Second, if you asked the question “Are You Flipping the Wrong Way?” (the title of the article), then why were the standards not for the implementation of flipped learning per se?

While my reflection might come across as an argument about semantics, it is not. Words hold meaning and their meanings stem from the beliefs and mindsets of the people who speak and write them. If they cannot get terms right, who are they to tell others that their practices are right or wrong?

All that said, there is value in the latter half of the article. If the premise had been better stated as teachers were not keeping up with research-informed practices, then the article did a good job of illustrating wasteful practices like investing in redundant LMS and providing every student with thumb drives.

It also had this to say about the emphasis on pre-class work:

“Using video for preclass work is still by far the most common approach, but more instructors are using some interactive activity instead,” said Talbert. Some instructors are reverting to assigning students a text to read with structured questions before class, he said. “Making a video is very time-consuming, and it’s not clear if video provides benefits to students commensurate with the cost of making those videos.”

Emphasis has also shifted in recent years from what happens before class to what happens in class, said Talbert. “In the early days, instructors tended to put a great deal of emphasis on students’ preclass work and then do nothing particularly special for class meetings. Now there’s a much broader understanding that the in-class activity needs to be designed first.”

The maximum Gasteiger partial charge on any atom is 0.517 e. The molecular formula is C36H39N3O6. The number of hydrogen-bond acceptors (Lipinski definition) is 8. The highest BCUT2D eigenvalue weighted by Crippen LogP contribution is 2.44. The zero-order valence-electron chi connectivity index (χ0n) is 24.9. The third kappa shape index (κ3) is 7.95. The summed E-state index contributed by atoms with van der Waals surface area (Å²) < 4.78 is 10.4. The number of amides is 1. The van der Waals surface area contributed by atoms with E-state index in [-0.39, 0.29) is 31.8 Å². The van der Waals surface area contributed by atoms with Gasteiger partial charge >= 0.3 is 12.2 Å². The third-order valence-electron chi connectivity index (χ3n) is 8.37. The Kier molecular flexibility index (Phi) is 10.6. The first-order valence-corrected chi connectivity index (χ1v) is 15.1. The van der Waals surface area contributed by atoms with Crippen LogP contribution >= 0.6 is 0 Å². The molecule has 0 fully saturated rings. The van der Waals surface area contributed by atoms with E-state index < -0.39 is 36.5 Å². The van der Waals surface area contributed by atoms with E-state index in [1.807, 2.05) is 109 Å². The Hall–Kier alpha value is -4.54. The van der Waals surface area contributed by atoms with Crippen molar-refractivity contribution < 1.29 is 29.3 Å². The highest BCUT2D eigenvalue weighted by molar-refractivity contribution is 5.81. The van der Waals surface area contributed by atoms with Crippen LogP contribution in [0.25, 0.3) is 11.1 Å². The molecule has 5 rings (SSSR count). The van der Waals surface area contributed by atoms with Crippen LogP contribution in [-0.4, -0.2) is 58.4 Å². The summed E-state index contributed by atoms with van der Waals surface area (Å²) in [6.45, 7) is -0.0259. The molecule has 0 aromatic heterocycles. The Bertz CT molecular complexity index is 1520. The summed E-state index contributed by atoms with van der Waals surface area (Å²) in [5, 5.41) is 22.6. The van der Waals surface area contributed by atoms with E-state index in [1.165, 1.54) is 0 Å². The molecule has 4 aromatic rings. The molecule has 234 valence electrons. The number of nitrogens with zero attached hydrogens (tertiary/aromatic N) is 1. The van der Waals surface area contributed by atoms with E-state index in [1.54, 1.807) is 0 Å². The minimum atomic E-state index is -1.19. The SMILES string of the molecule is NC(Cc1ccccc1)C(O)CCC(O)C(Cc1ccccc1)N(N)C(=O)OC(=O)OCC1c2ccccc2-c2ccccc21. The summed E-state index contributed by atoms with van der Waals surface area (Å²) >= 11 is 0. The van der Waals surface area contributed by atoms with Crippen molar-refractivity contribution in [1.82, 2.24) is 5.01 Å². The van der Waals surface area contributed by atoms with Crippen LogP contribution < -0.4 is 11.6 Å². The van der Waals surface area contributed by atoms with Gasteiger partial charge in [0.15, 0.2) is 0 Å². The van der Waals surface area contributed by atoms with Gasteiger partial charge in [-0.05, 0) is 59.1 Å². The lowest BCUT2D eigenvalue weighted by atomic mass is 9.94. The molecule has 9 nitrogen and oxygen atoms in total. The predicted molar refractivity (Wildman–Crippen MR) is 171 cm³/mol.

Ultimately, the problem is not that teachers are not researchers and do not have the bandwidth for reading research:

“There are lots of common pitfalls, and it’s likely that in almost two decades somebody has tried what you’re thinking of and failed,” said Bowen. But finding out what hasn’t worked can be difficult, because positive results are more likely to get published than negative ones. Access to journal articles is also expensive, he noted.

The issue is that journals tend to favour positive results and are walled-gardens with premium access. The academic publishing system is flipping wrong. Teachers need to rely more on connected communities of practice, not just on central “training” bodies or pay-for-access journals.